I’m releasing Thursday’s cartoon early because of its newsworthiness and because my syndicate’s online division has decided not to release it on its official website.
I know that some readers, particularly supporters of John McCain, will be offended by my referencing of a classic 1931 Life magazine photo of an Indiana lynching which shocked the nation. However, I believe it is fair to call McCain, Palin and their campaign for their dangerous tolerance of intolerance among some of their supporters.
At a number of their campaign rallies, attendees have shouted comments like “kill him!” and “terrorist!” and “treason!” about Barack Obama. Now, as my readers know, I have been sharply critical of Obama and will continue to criticize him and his policies as I see fit in the future. Furthermore, I am well aware that crazy people show up anywhere and everywhere, and that the McCain-Palin campaign is not responsible for the random hateful comments of some of their supporters.
It is shocking, however, that neither candidate is willing to tell racists that their support—and attendance at rallies—is not wanted. When McCain, and especially Palin and their surrogates, hear these comments, they are silent. This amounts to tacit consent. When they appear on television to answer questions about hate speech at their rallies, both of them deflect. They do not directly confront the issue by saying, as they should have said at their rallies: “Bigots and racists are not welcome in our campaign or the Republican Party. We do not want their votes or their support.”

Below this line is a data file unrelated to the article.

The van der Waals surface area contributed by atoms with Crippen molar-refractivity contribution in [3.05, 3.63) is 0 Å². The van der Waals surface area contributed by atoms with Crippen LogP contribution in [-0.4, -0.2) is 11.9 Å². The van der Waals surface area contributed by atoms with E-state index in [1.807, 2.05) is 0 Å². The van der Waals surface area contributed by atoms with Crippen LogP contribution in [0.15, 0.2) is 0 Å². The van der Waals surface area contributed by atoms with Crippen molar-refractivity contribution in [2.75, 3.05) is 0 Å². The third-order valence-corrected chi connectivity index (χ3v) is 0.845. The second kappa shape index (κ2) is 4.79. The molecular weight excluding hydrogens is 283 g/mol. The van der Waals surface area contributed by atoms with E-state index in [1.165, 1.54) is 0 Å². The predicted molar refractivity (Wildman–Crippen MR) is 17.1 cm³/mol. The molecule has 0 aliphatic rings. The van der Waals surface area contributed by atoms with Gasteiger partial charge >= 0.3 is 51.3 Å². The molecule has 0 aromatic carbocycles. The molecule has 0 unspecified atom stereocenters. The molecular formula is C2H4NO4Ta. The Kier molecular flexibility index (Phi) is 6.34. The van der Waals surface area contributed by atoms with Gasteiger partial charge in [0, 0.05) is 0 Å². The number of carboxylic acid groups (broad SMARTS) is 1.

Instead, at the third presidential debate, McCain responded to Obama:
Let me just say categorically I’m proud of the people that come to our rallies. Whenever you get a large rally of 10,000, 15,000, 20,000 people, you’re going to have some fringe people. You know that. I’ve and we’ve always said that that’s not appropriate.
But to somehow say that group of young women who said “Military wives for McCain” are somehow saying anything derogatory about you, but anything—and those veterans that wear those hats that say “World War II, Vietnam, Korea, Iraq,” I’m not going to stand for people saying that the people that come to my rallies are anything but the most dedicated, patriotic men and women that are in this nation and they’re great citizens.
And I’m not going to stand for somebody saying that because someone yelled something at a rally—there’s a lot of things that have been yelled at your rallies, Senator Obama, that I’m not happy about either.
In fact, some T-shirts that are very unacceptable.
In other words, says McCain, calling racists to account is tantamount to insulting war veterans. And he dares to compare his supporters’ calls—calls he didn’t speak out against at the time–for Obama’s assassination to T-shirts (he didn’t say what he didn’t like about the shirts).
I was only three months old on November 22, 1963, but I am reminded of historical accounts of the hateful atmosphere that had poisoned Dallas before the assassination of John F. Kennedy. McCain and Palin are playing with fire. I am calling them out for their drive to win at any cost—including that of our national soul.
Before releasing this cartoon, I searched archives of editorial cartoons to see if anyone else had done anything else similar. Apparently, no one else has. I don’t know why—the idea seemed obvious to me. And it needs to be said.
Now let’s see how many newspapers have the guts to print this.